In 2017, no directing, writing or cinematography roles in television went to Indigenous women. Of the 3,206 television contracts issued during the full four-year period, just 22 went to Indigenous women, and only 12 of 1,637 film contracts. Just .87 per cent of writing roles and 5 per cent of directing jobs went to women of colour.

“There are lots of us out there who are at the calibre that is needed to do the work,” Deer says. “We constantly want to be bringing women up. But to hire women isn’t inherently throwing a bone to women, it’s about doing your own project a greater good by bringing on the different perspective that women, specifically women of colour and Indigenous women. We all bring different perspectives to our work and that makes it richer, not poorer.”

She believes the major change needs to begin at the top, at the broadcast level and the funding agency level, with a mandate to have a certain number of women and men. The people are there, Deer says, and ready to work.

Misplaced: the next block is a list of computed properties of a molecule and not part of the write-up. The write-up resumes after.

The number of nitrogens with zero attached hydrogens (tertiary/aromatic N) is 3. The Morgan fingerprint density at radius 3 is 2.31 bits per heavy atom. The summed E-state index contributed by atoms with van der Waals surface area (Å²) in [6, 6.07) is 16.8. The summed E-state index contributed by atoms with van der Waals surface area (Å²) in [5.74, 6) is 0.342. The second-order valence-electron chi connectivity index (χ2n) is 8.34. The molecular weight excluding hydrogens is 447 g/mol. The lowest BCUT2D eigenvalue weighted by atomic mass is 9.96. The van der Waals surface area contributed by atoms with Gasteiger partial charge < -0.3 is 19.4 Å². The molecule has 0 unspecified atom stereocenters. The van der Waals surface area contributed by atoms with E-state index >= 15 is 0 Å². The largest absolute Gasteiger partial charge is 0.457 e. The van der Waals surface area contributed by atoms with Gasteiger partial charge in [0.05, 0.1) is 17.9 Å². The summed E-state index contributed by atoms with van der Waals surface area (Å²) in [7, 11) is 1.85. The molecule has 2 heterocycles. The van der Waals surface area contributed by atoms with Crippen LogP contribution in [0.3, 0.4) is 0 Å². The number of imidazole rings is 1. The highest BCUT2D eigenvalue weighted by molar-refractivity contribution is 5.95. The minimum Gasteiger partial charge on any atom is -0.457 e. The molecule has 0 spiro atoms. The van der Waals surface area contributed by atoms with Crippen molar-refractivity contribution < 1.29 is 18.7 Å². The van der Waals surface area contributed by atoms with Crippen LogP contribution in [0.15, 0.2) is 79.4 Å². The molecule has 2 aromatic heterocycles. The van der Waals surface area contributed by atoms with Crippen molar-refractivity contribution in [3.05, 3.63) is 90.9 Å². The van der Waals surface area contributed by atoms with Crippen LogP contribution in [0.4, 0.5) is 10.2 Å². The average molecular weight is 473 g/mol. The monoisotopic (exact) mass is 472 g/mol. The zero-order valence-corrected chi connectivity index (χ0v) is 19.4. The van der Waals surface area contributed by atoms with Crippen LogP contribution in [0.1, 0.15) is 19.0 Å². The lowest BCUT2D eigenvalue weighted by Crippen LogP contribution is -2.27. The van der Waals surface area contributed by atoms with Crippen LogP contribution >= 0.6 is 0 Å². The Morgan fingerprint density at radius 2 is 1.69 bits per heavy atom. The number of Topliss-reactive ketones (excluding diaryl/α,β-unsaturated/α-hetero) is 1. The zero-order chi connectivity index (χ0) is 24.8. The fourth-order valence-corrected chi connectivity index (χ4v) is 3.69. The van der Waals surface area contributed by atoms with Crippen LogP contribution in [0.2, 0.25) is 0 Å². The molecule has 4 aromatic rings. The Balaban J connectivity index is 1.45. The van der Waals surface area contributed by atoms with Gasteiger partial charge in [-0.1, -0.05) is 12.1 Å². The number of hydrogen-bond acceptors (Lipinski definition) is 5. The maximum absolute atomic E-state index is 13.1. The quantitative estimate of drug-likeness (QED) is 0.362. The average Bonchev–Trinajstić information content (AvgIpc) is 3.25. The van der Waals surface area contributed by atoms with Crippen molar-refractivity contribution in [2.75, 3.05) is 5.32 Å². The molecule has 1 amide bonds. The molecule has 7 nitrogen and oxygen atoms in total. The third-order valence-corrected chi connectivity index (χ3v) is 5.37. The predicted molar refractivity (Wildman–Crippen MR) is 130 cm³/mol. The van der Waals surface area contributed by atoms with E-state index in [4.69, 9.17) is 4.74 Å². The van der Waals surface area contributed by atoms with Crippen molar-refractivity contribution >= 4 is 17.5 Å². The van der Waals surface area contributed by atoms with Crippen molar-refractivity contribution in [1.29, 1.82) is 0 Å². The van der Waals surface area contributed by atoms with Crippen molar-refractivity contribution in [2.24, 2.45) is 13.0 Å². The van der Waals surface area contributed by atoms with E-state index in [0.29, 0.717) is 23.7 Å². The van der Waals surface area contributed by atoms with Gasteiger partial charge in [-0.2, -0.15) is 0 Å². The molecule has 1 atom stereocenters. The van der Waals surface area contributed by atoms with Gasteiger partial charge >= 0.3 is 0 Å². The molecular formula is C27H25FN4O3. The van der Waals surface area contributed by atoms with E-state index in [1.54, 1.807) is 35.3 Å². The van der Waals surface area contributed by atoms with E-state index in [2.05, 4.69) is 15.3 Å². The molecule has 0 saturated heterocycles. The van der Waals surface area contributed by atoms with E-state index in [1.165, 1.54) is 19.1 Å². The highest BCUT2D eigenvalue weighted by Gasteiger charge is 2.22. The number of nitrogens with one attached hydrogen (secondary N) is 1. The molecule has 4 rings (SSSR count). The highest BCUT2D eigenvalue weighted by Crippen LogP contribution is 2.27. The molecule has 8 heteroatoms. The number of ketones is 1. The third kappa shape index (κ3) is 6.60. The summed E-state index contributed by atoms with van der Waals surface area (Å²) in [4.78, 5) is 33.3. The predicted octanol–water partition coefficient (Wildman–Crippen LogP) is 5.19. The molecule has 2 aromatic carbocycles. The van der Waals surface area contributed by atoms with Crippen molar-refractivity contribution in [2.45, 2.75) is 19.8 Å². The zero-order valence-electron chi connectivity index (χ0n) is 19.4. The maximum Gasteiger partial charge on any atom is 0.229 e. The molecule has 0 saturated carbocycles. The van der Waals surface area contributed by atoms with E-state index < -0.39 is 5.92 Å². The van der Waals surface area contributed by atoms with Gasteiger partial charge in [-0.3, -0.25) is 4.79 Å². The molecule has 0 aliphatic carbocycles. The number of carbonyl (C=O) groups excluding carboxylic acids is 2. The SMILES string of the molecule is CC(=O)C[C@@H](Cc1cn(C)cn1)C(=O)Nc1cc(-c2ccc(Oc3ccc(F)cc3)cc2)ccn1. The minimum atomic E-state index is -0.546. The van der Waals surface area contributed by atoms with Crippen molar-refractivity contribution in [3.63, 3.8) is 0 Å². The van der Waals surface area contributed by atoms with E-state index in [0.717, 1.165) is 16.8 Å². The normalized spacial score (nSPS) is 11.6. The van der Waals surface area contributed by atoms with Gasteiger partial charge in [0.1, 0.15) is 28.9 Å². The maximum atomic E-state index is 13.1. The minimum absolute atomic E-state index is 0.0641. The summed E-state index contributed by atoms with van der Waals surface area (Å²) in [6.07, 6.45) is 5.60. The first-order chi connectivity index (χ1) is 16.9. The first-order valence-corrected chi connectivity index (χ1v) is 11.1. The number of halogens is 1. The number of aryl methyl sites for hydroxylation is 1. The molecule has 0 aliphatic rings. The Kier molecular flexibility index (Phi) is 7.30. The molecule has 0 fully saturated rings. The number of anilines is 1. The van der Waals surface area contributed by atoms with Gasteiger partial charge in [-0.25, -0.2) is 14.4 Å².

“I talk a lot about people being brave,” she says. “You have to be brave to change things. When it rests just on the individual to do the right thing and be brave, it’s a really scary thing. It has to happen across the board.”

You can find more information and reports on the Women in View website. 

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Ruby Skye jumps from online to TV

Ruby Skye P.I. is a detective series, but the show’s success is a Cinderella story. An independent project two seasons old, filmed on a shoestring budget and posted on the Internet garners wide acclaim. A third season is partially funded by the CBC, debuts online and then jumps to the network’s morning television schedule. That’s Ruby Skye‘s story, and it’s one borne out of frustration.

“I wasn’t able to tell the stories that I wanted to in the restricted, narrow focus that children’s television has at this moment,” creator Jill Golick says. “There wasn’t a mystery show on television. Nobody was looking at making show’s with girl leads. It was a way for me to tell the story that I wanted to tell.”